January 23, 2008 / 8:28 PM / 11 years ago

Bird flu threat still real, scientists say

BANGKOK (Reuters) - The world cannot afford to be complacent about the H5N1 bird flu virus despite its failure to trigger a human pandemic four years after sweeping across most of Asia, experts and officials said on Wednesday.

A veterinary worker takes samples from a hen in the Danube Delta village of Murighiol, November 29, 2007. The world cannot afford to be complacent about the H5N1 bird flu virus despite its failure to trigger a human pandemic four years after sweeping across most of Asia, experts and officials said on Wednesday. REUTERS/Bogdan Cristel

The latest outbreaks in India underscored the need for constant vigilance against a virus endemic in birds in parts of Asia, Africa and the Middle East, they told a Bangkok conference.

“We can’t afford to be complacent and say, ‘Look, it hasn’t happened yet among humans’,” Yongyuth Yuthavong, Thailand’s Minister of Science and Technology, said in opening the three-day gathering of scientists from 40 countries.

“It’s not a problem that can be solved overnight,” he said.

The virus has killed millions of chickens and ducks and despite the slaughter of millions more and vaccination campaigns, it remains entrenched in many poultry populations.

People become infected only rarely, but the fatality rate is still high. Of the 351 human cases recorded since 2003, a total of 219 have died, according to the World Health Organization (WHO).

Although H5N1 has not yet evolved into a virus that can pass easily between humans, it could still do so, said Robert Webster, of St Jude Children’s Research Hospital in Memphis.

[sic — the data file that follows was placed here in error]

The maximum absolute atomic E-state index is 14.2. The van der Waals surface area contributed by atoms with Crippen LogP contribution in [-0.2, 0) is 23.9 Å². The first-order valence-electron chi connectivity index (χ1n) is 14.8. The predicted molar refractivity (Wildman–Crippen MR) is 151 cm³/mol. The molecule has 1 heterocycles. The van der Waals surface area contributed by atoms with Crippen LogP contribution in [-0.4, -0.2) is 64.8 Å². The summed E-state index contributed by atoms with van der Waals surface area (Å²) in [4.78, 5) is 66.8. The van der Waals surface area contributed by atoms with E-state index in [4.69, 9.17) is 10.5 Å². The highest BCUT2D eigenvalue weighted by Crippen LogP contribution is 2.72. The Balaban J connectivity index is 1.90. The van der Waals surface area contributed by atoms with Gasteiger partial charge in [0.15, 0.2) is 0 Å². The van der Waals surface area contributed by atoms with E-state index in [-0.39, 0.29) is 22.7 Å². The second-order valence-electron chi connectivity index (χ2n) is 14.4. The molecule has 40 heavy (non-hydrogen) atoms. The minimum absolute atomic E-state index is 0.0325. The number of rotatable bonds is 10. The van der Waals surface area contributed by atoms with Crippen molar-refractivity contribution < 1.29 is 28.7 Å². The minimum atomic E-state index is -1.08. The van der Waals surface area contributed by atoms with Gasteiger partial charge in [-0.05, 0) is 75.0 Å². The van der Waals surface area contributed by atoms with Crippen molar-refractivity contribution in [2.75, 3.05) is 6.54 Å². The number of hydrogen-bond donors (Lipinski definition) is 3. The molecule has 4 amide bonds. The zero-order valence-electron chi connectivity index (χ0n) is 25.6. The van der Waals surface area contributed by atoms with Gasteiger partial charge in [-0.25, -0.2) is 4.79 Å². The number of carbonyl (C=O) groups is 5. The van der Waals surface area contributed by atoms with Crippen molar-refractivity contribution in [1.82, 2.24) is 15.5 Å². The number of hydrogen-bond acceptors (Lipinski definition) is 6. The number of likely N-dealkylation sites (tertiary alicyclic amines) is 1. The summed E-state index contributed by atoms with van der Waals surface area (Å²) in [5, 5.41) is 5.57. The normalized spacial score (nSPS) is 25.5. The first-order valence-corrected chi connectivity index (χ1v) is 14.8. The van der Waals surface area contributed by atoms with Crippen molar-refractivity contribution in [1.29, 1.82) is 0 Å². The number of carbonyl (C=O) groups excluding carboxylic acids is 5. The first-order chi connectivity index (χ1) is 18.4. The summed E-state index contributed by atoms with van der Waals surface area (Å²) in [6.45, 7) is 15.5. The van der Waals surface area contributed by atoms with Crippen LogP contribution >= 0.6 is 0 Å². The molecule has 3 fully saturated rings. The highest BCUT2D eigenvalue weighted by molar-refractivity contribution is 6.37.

“It is a dangerous virus and one that we cannot afford to trust. It still has the potential to reassert and become a catastrophe for humans like it is in chickens,” he said.

Others argue the jury is still out on whether H5N1 will trigger a global flu outbreak that could kill millions of people.

“I’m not convinced H5 really has the ability to jump into humans and cause the next pandemic,” Peter Palese, a professor at the Mount Sinai School of Medicine in New York, told Reuters.

“Most of the human cases are the result of a large dose infection,” he said, such as victims who come into close contact with sick birds.

“If you are a chicken it’s a serious problem, but I’m not so sure it’s the next pandemic strain,” he said.

The conference will hear the latest research on vaccines for poultry and humans, although drugs for the latter are still going through various stages of licensing.

Another key issue was the lack of a new virus sharing deal after WHO-sponsored talks failed last year.

Indonesia, the nation worst hit by bird flu with 97 human deaths, has held back samples since August last year. It wants guarantees from rich countries and drugmakers that poor countries will get access to affordable vaccines made from their samples.

Webster called on all sides to resolve the impasse. “We live in a global village and we must learn to share otherwise we are likely to pay the penalty for being selfish.”

If and when a human vaccine is approved, the ability to make it is still woefully low, said Albert Osterhaus, a microbiologist at the Erasmus Medical Centre in the Netherlands.

He said the current capacity of 400 million doses of flu vaccine would cover a fraction of the world’s 6.6 billion people.

Other conference topics include the role of migratory birds as potential carriers, and strategies for detecting and containing the virus which has spread to more than 60 countries.

Since H5N1 re-emerged in Asia four years ago after a 1997 outbreak in Hong Kong, hundreds of millions of dollars have been ploughed into studying and fighting it.

But answers to key questions continue to elude scientists.

“We don’t really know what it takes to be transmissible and we don’t know where it’s coming from. Where is it hiding out?” Webster told Reuters.

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